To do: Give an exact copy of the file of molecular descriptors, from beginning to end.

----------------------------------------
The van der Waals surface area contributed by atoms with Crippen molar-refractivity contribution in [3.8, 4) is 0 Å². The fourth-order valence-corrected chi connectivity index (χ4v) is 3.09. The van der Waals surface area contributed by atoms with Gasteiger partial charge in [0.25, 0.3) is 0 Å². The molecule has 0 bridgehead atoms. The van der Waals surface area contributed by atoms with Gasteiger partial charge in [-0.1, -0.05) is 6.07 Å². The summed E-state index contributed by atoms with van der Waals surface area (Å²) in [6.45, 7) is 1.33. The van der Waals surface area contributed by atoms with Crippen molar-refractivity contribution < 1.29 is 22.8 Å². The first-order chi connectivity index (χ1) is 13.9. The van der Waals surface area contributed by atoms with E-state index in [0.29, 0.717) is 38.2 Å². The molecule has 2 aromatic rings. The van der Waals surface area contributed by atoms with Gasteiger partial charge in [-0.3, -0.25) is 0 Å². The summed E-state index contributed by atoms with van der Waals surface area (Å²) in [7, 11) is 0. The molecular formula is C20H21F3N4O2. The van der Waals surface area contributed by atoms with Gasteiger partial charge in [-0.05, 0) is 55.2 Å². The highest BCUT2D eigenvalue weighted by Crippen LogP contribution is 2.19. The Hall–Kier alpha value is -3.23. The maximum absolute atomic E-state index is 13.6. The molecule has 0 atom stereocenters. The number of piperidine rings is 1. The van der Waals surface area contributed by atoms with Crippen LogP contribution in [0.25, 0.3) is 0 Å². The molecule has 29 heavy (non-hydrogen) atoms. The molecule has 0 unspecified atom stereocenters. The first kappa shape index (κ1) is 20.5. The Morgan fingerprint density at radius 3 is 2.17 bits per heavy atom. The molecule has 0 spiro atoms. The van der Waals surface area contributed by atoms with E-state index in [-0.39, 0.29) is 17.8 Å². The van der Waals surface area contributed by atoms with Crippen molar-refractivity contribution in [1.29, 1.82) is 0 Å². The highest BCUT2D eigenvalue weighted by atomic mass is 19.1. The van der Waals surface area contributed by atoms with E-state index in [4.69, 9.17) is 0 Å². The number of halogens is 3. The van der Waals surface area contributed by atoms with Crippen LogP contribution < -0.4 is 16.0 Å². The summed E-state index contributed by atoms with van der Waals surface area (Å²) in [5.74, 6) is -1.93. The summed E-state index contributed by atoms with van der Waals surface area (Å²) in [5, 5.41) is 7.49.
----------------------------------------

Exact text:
The van der Waals surface area contributed by atoms with Crippen molar-refractivity contribution in [3.8, 4) is 0 Å². The fourth-order valence-corrected chi connectivity index (χ4v) is 3.09. The van der Waals surface area contributed by atoms with Gasteiger partial charge in [0.25, 0.3) is 0 Å². The molecule has 0 bridgehead atoms. The van der Waals surface area contributed by atoms with Gasteiger partial charge in [-0.1, -0.05) is 6.07 Å². The summed E-state index contributed by atoms with van der Waals surface area (Å²) in [6.45, 7) is 1.33. The van der Waals surface area contributed by atoms with Crippen molar-refractivity contribution < 1.29 is 22.8 Å². The first-order chi connectivity index (χ1) is 13.9. The van der Waals surface area contributed by atoms with E-state index in [0.29, 0.717) is 38.2 Å². The molecule has 2 aromatic rings. The van der Waals surface area contributed by atoms with Gasteiger partial charge in [-0.3, -0.25) is 0 Å². The summed E-state index contributed by atoms with van der Waals surface area (Å²) in [7, 11) is 0. The molecular formula is C20H21F3N4O2. The van der Waals surface area contributed by atoms with Gasteiger partial charge in [-0.05, 0) is 55.2 Å². The highest BCUT2D eigenvalue weighted by Crippen LogP contribution is 2.19. The Hall–Kier alpha value is -3.23. The maximum absolute atomic E-state index is 13.6. The molecule has 0 atom stereocenters. The number of piperidine rings is 1. The van der Waals surface area contributed by atoms with Crippen LogP contribution in [0.25, 0.3) is 0 Å². The molecule has 29 heavy (non-hydrogen) atoms. The molecule has 0 unspecified atom stereocenters. The first kappa shape index (κ1) is 20.5. The Morgan fingerprint density at radius 3 is 2.17 bits per heavy atom. The molecule has 0 spiro atoms. The van der Waals surface area contributed by atoms with E-state index in [-0.39, 0.29) is 17.8 Å². The van der Waals surface area contributed by atoms with Crippen molar-refractivity contribution in [1.29, 1.82) is 0 Å². The highest BCUT2D eigenvalue weighted by atomic mass is 19.1. The van der Waals surface area contributed by atoms with E-state index in [4.69, 9.17) is 0 Å². The number of halogens is 3. The van der Waals surface area contributed by atoms with Crippen LogP contribution < -0.4 is 16.0 Å². The summed E-state index contributed by atoms with van der Waals surface area (Å²) in [5.74, 6) is -1.93. The summed E-state index contributed by atoms with van der Waals surface area (Å²) in [5, 5.41) is 7.49.